This might not sound like much, but I truely believe that they are the backbone of the ward. They get very little recognision for the hard work that they do. The ward would stand still if it wasn't for them as the trained nurses are usually busy else where.

    I am a student nurse, but was a healthcare assistant for ten years before I started training so I can see both sides of the coin.

    What do others think?

    Emma :hatparty:
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    Quote from Emma-Jane Farmer
    Healthcare assistants attend to the patient's personal care, answer buzzers, make beds etc.

    This might not sound like much, but I truely believe that they are the backbone of the ward. They get very little recognision for the hard work that they do. The ward would stand still if it wasn't for them as the trained nurses are usually busy else where.

    I am a student nurse, but was a healthcare assistant for ten years before I started training so I can see both sides of the coin.

    What do others think?

    Emma :hatparty:
    Our Outpatients Dept is multi speciality, encompassing everything from med, surg (of various disciplines), paeds, gynae, ent, eyes, derm, oncology, orthopaedics and trauma. Our NA's work behind closed consulting room doors for most sessions and are responsible for specimen recording and assisting with various invasive procedures, as well as efective communication. Trained nurses are available at all times for checking or reassurance, but are in the minority. We rely on our NA's for the smooth running of clinics. We provide extensive 'in house' training for them, but as far as NVQ is concerned it is ward based and unsuitable for them. Our workload and areas of experience and capabilities are so different.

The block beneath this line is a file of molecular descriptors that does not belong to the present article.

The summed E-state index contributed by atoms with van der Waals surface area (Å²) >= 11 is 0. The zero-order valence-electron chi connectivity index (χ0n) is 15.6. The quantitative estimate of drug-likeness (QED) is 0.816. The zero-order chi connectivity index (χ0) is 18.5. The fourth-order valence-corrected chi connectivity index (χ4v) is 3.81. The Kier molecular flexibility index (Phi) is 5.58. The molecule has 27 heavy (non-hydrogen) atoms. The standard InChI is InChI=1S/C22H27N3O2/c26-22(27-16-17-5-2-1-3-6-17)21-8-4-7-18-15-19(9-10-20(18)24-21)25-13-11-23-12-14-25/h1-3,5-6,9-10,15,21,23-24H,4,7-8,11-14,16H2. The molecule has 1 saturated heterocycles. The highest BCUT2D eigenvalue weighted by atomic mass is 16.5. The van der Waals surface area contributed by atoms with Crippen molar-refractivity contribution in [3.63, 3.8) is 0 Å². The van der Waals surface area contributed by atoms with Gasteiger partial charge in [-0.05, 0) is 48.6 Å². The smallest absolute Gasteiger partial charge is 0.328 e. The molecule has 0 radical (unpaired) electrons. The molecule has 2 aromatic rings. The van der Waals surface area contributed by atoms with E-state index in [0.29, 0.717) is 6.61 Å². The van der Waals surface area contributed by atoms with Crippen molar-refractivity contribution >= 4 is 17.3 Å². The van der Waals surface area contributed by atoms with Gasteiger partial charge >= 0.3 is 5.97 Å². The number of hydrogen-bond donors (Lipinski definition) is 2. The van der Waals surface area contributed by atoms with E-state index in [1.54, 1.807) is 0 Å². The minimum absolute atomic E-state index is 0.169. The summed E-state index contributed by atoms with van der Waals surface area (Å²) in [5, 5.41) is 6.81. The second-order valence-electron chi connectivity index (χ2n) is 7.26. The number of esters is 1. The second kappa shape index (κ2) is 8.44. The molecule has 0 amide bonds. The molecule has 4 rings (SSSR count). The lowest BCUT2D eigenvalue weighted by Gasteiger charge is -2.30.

All I can say is they are undervalued, our Department is indebted to them!
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    Quote from cynonpuss
    Our Outpatients Dept is multi speciality, encompassing everything from med, surg (of various disciplines), paeds, gynae, ent, eyes, derm, oncology, orthopaedics and trauma. Our NA's work behind closed consulting room doors for most sessions and are responsible for specimen recording and assisting with various invasive procedures, as well as efective communication. Trained nurses are available at all times for checking or reassurance, but are in the minority. We rely on our NA's for the smooth running of clinics. We provide extensive 'in house' training for them, but as far as NVQ is concerned it is ward based and unsuitable for them. Our workload and areas of experience and capabilities are so different.
    All I can say is they are undervalued, our Department is indebted to them!
    Good for you . What part of wales are you from? I'm originally from Pembrokeshire, but doing my training in Surrey. I miss home soooooooooo much .

    Emma :hatparty:
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    Quote from Emma-Jane Farmer
    Good for you . What part of wales are you from? I'm originally from Pembrokeshire, but doing my training in Surrey. I miss home soooooooooo much .

    Emma :hatparty:
    valleys girl (loosely speaking me!)
  12. 0
    Quote from adela
    difference between healthcare assistant and nurse
    could u please you mail back your differences
    Iam a health care worker and i work within a multi disciplinary team on a busy rehab ward. I feel very much part of the team. I am a very active support worker. Ibelieve everybody within the team appreciates the work that we all do. On our ward all support workers work together with the trained nurses. WE ALL LEARN FROM EACH OTHER. THAT IS ONE OF THE NICE THINGS FROM WORKING WITHIN A MDT.